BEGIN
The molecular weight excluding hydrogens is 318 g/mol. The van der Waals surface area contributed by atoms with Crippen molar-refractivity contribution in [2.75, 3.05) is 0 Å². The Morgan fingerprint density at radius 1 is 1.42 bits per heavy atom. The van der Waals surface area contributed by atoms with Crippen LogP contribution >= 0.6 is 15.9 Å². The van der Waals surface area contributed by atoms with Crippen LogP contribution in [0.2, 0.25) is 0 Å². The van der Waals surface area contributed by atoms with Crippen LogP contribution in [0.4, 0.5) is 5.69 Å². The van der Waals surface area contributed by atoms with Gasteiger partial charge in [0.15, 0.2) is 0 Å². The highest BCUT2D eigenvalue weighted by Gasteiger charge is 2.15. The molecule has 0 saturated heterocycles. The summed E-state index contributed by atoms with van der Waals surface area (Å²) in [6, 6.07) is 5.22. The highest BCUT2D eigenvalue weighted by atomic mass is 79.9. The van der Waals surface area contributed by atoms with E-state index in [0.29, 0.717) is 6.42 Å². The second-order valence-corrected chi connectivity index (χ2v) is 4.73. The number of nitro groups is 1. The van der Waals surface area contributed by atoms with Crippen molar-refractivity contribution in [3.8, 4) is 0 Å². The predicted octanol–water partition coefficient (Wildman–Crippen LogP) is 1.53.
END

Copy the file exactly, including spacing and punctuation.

The molecular weight excluding hydrogens is 318 g/mol. The van der Waals surface area contributed by atoms with Crippen molar-refractivity contribution in [2.75, 3.05) is 0 Å². The Morgan fingerprint density at radius 1 is 1.42 bits per heavy atom. The van der Waals surface area contributed by atoms with Crippen LogP contribution >= 0.6 is 15.9 Å². The van der Waals surface area contributed by atoms with Crippen LogP contribution in [0.2, 0.25) is 0 Å². The van der Waals surface area contributed by atoms with Crippen LogP contribution in [0.4, 0.5) is 5.69 Å². The van der Waals surface area contributed by atoms with Gasteiger partial charge in [0.15, 0.2) is 0 Å². The highest BCUT2D eigenvalue weighted by Gasteiger charge is 2.15. The molecule has 0 saturated heterocycles. The summed E-state index contributed by atoms with van der Waals surface area (Å²) in [6, 6.07) is 5.22. The highest BCUT2D eigenvalue weighted by atomic mass is 79.9. The van der Waals surface area contributed by atoms with E-state index in [0.29, 0.717) is 6.42 Å². The second-order valence-corrected chi connectivity index (χ2v) is 4.73. The number of nitro groups is 1. The van der Waals surface area contributed by atoms with Crippen molar-refractivity contribution in [3.8, 4) is 0 Å². The predicted octanol–water partition coefficient (Wildman–Crippen LogP) is 1.53.